Welcome to WOMEN BE WISE
Life Insurance .... 135,000 people between the ages of 25 and 44 die each year leaving behind young families
College Funding ... In 18 years the cost of a public education will be about $40,000 per year
Retirement ... 3 out of 4 people are not saving enough money to retire at the lifestyle to which they are accustom
Long Term Care ... Are you in a position that you might have to care for your parents and your own children?
Disability Income - Most company plans pay 60% of your base salary. Could you live on that if you became disabled?
Life Insurance isn’t for the people who die, it is for the people who live.
“It broke my heart to hear my daughter Dorsey say she wished her daddy was still here. But thanks to his foresight, we will still have the things he worked for.”
Dorsey’s father Bryan felt a tingling in his arm. The diagnosis – an inoperable brain tumor. He died six months later, at 33, leaving his wife Deana alone to raise Dorsey and her sister Hattie.
Fortunately, Bryan bought life insurance when he got married, and again when his daughters were born.
Deana invested the proceeds in her own clothing store, which gives her the flexibility to spend more time with her children.
Are you prepared? Without life insurance, your financial plan may be just a savings and investment program that dies when you do. An insurance agent or other financial professional can help you create a plan that will continue to provide for the ones you love.
When Jackie Blanchard's husband died at 28 with barely enough life insurance to pay for his funeral, she purchased enough coverage for herself to ensure that her young daughters, Ebony and Shanna, would be fine if something happened to her.
Two years later, she was diagnosed with terminal lung cancer. Jackie used her policy's accelerated death benefit provision to finance a home and a car for her daughters and to fund their future education.
Today, Ebony, a recent college graduate, and Shanna, a high school senior, live in the home their mother purchased for them and are realizing the dreams she had always wanted for them.
If you or your spouse died prematurely, could your children still attend college or would their college savings plan die with you?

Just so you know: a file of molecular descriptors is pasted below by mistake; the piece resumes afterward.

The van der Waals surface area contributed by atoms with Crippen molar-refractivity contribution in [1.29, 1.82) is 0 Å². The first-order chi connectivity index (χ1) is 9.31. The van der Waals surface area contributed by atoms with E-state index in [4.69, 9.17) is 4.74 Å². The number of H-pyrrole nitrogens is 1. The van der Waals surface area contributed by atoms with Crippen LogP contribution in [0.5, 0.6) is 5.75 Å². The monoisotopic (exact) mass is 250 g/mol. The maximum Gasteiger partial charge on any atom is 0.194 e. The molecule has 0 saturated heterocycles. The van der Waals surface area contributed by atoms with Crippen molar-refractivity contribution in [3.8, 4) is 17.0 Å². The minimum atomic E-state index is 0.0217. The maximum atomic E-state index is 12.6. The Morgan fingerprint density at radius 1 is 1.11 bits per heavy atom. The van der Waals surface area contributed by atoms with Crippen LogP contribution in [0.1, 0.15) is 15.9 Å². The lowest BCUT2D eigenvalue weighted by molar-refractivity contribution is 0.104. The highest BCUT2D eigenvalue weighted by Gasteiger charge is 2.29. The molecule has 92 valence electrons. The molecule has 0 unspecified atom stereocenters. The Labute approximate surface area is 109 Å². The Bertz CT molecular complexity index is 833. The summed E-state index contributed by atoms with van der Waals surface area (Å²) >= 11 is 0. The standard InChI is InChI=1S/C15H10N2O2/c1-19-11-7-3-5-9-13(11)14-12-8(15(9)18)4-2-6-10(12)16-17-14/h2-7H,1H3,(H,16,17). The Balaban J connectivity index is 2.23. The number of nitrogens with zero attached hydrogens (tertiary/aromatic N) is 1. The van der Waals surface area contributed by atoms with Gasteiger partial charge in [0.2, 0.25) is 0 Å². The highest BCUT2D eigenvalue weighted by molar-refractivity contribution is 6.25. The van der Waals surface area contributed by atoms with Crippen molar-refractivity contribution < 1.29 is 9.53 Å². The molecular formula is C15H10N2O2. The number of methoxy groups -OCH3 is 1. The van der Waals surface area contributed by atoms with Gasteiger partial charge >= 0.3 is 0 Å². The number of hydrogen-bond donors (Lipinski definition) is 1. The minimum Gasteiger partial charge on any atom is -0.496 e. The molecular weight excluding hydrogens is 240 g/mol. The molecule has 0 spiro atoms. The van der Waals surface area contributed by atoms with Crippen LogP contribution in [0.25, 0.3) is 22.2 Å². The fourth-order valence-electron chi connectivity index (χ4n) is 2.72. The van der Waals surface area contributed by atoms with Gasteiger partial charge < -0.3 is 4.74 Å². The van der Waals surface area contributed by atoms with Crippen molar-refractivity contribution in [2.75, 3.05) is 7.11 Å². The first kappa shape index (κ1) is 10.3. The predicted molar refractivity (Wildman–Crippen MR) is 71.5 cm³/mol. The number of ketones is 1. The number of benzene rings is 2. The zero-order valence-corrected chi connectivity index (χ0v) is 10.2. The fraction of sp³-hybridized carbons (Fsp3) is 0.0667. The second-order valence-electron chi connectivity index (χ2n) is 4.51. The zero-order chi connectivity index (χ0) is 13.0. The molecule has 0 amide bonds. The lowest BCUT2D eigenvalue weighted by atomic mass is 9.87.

Thanks to John and Maries life long efforts of “saving a bit” each month, they were able to retire this year. They didn't do anything extraordinary, they were just diligent. They purchased a permanent life insurance when they married to begin building cash value, and an income replacement stream when they retired, and additional term insurance at the birth of each of their 4 children. John maxed out his 401k, and Marie, a stay at home Mom always contributed to her IRA. Thanks to years of “tending their financial garden” they now spend their days playing with there 10 grandchildren and traveling to sites they have always wanted to see.
Long Term Care
Sarah was always well put together when she would arrive at the church functions, but this week she looked “thrown together” and worn out. When asked, she said the burden of caring for her ailing husband was taking its toll. She wasn't complaining, she loved him, but she was tired. Then someone from the parish asked her if she had called about her Long Term Care Insurance policy. She had completely forgotten so she went home and called. By the next day, Sarah had a care coordinator helping her assess she and her husbands needs and within days, a care plan, and care providers were in place. Sarah was back to her cheerful “well put together” self within weeks thanks to her ability to keep her husband at home with her and pay for the round the clock care providers her husband required.
Do you know how you would provide round the clock care for your spouse if they needed it? It might be time to put a plan in place.
Amy Reid was 42 when a horrific car accident nearly claimed her life. She was at the height of her career, had 3 beautiful children and a loving husband. She had it all and she was invincible. But after the accident, she had to relearn how to walk and talk, and short-term memory loss has made it impossible for her to return to work. Fortunately, Amy had good employee benefits and had also purchased a supplemental disability insurance policy when her first child was born. Those policies are her main source of income today. She also owns a permanent life insurance policy with cash accumulation . That policy will cover her expenses after age 65 when the disability insurance coverage runs out. Amy never thought this would happen to her… but she purchased the insurance, just in case.
Why Banks Talk to Women Differently
When it comes to reaching women, personal finance companies are rethinking their pickup lines.
A new study from Allianz Life Insurance Co. finds that most women want to learn about retirement planning and investing, but many don't know where to begin. It also suggests that women get their most useful financial information from other people, as opposed to the Internet.
New Allianz "Women, Money and Power" study
A new Allianz study has found that women are eager to strengthen financial planning skills, despite general feelings of insecurity. One in three is eager to learn, but one in five doesn't know where to begin.